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Review: Marilyn Manson – ‘Heaven Upside Down’

Marilyn MansonThe original opening lines of this review asked the question, “Can Marilyn Manson still make headlines?” One falling stage prop later, and the answer is a resounding “Yes”. Putting his accident aside though, can he still shock in a world where real life beheadings and other atrocities are just a click away? The teaser trailer for ‘SAY10’ (the original album title) featured Manson ripping pages from the bible, holding a bloody knife, and ended on a shot of a decapitated body lying in a pool of blood. The fact the body was suited and wearing a large red tie rankled Trump supporters, so in a sense, yes, Manson can still shock, but only if you are easily offended and can’t see past the attempt to push people’s buttons to get a reaction.

‘Heaven Upside Down’ is easily the best thing Marilyn Manson has put his name to since ‘Mechanical Animals’ almost twenty years ago. 2015’s ‘The Pale Emperor’ was a return to form, but ‘Heaven Upside Down’ goes one step further. Interestingly, it’s also the first time that Manson has appeared on an album sleeve sans make up. Putting himself out there bare for all to see, significant or not, it is easily the most striking album sleeve he has produced since well, ‘Mechanical Animals’, really. Tyler Bates is back on board, and like on ‘The Pale Emperor’, his influence seems to have a fantastic effect on Manson. The songs featured are much of what you would expect from Marilyn Manson in 2017. Opener ‘Revelation #12’ has a vicious snarl to it, with a funky little undertow. Cinematic, but that’s no surprise, given Bates’ involvement. The groove remains in place for ‘Tattooed In Reverse’, which opens with Manson taking aim at his usual foe… “So fuck your Bible and your belt”. The rapping vocals actually work really well. Like the cover art, they are stark and laid bare. The electronic loops are very effective in giving the song an unsettling vibe, as are the chain-gang-like vocals. The full throttle intensity of ‘Antichrist Superstar’ appears on ‘WE KNOW HERE YOU FUCKING LIVE’, but let’s be honest, with a title like that, and all in capital letters, it was hardly going to be subtle, was it? ‘SAY10’ is a monster that creeps up behind you. Slow building, with a hint of menace that will strike a chord with the legions of new fans that each album garners. Again, the enemy seems to be Christianity. The line, “You say God I say Satan” is spat out, and it’s easy to see this one getting a great response live. “KILL4ME” might not be heard live. Possibly too soon after the Las Vegas tragedy for lyrics like “Would you kill kill kill for me? I love you enough to ask you again” and “Would you drag him to the shed and unload six rounds in the fucking face?”.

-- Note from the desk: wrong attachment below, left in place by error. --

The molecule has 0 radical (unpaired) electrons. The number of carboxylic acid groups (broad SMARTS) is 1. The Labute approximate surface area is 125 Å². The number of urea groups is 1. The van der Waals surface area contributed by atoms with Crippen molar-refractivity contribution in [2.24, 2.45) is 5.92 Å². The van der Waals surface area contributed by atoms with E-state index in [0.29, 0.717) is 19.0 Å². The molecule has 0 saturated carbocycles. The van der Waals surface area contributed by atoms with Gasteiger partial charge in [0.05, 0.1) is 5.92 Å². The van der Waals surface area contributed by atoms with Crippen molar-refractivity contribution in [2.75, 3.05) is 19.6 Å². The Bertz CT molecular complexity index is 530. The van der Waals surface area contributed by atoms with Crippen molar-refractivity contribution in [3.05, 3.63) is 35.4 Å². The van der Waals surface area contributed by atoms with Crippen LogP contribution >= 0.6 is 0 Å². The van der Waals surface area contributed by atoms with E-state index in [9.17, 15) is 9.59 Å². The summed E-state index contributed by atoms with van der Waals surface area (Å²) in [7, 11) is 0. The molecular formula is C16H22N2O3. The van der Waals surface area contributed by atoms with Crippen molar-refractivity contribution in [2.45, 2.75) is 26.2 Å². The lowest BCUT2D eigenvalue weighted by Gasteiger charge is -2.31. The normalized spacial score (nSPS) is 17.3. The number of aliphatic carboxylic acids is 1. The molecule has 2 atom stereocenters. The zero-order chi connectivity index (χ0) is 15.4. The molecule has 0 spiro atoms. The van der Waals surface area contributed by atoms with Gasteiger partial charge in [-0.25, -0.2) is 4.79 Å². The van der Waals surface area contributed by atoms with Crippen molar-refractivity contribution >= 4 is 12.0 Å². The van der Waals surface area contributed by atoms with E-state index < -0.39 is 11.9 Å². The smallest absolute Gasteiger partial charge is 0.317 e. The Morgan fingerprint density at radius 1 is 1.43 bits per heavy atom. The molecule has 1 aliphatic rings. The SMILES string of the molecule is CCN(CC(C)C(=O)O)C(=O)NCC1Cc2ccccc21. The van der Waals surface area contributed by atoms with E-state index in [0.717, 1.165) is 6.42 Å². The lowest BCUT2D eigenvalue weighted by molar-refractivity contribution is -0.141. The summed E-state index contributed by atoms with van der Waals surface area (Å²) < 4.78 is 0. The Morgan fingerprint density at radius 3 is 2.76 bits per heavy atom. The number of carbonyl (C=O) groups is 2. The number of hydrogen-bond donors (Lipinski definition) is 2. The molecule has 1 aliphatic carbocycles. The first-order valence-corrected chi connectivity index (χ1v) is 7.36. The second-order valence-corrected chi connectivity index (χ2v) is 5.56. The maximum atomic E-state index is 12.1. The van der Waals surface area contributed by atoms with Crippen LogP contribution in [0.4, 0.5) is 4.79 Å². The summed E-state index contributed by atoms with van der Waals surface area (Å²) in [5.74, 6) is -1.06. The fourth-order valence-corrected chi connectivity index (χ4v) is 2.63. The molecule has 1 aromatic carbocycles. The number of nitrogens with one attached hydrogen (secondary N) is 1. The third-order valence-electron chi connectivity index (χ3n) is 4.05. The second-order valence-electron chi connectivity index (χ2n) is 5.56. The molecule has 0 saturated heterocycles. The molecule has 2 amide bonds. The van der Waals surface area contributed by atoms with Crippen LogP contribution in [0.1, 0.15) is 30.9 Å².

After the electro seven minutes of ‘Saturnalia’ (which opens very Sparks-like), we are back on familiar ground with ‘JE$U$ CRI$I$’ with it’s “controversial” lyrics, and it’s throwback to Underworld’s ‘Born Slippy’… lager lager. The last third of the album see’s Marilyn Manson flit between the ballad ‘Blood Honey’ (as ballady as he gets) and the Bowie inspired closing pair of the title track and the piano-driven ‘Threats Of Romance’. The last two tracks showcase a different side to Manson, thoughtful and respectful. Yes, really. The title track is easily the peach on the album. Restrained in places, it’s a towering piece of music. ‘Threats Of Romance’ runs it a close second, mind you. The sheer scale of it, and the glam vibe, is immense.

After a few bumps in the road, Marilyn Manson has got back on track in recent times. ‘Heaven Upside Down’ proves that he still has some fight left in him, and I’m intrigued to see how it plays out on the live stage.

Available now

Review: Dave Stott

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